Strike Against Military Shuts Down Businesses Throughout Sudan

Published June 10, 2019


A general strike, called for by revolutionaries, has successfully shut down businesses throughout Sudan after military foces killed over 100 protesters in the past week.

The repressive Sudanese security forces fired tear gas and live ammunition against revolutionaries setting up barricades in Khartoum.

Four people were killed on the first day of a strike on Sunday, according to doctors aligned to the opposition.

Campaigners have called for ongoing civil disobedience from Sunday to make it as difficult as possible for the military to govern Sudan.

It comes days after a military crackdown murdered dozens of people.

A number of Sudan’s bank, airport and electricity workers were arrested ahead of the strike against the military rule, one of the main protest groups said.

The Sudanese Professionals Association (SPA) said employees were also being threatened by the authorities to scare them into going to work instead of taking part in the nationwide strike.

Revolutionaries overthrew the regime of long-time President Omar al-Bashir in April, but a counter-revolutionary coup by the military has instituted a new repressive regime.

Last Monday, the military massacred protesters at a sit-in demonstration in Khartoum. Since then, revolutionaries called for total civil disobedience and have rejected any discussion with the counter-revolutionary military regime.

Groups of militants set up barricades in roads as part of the civil disobedience campaign.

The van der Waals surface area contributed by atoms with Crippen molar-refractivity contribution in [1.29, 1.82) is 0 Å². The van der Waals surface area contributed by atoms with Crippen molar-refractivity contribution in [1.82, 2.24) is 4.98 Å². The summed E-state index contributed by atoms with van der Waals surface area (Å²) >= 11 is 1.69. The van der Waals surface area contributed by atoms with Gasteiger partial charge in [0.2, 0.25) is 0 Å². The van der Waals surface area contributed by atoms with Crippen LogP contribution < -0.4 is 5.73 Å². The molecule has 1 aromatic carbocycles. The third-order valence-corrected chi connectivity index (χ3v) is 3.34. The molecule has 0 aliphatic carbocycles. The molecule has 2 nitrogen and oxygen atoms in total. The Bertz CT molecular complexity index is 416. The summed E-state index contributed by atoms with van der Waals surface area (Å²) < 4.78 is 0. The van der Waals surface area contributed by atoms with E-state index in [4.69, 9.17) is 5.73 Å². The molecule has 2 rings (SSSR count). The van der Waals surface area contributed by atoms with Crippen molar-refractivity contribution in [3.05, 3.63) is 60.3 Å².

Most offices and businesses remain shut and traffic is light in the city.

On Wednesday, the rebel group SPLM-N said its deputy head, Yasir Arman, was arrested at his house in Khartoum. He had returned from exile following the downfall of Bashir.

Revolutionaries say a notorious paramilitary unit, the Rapid Support Forces (RSF), killed 108 people in the crackdown, with at least 40 bodies pulled from the River Nile in Khartoum on Tuesday.

The RSF, formerly known as the Janjaweed militia, gained notoriety for brutal atrocities in the Darfur genocide in western Sudan in 2003.

A number of women arrested by the RSF said they were repeatedly beaten with sticks and threatened with execution. They said RSF troops had told them to run for their lives, then opened fire. Other victims, they said, were forced to drink sewage water and urinated on.

In the face of increasing repression, the strike, alongside other acts of rebellion and resistance by revolutionaries in Sudan, is a powerful tactic in opposition to the brutality of the military and RSF.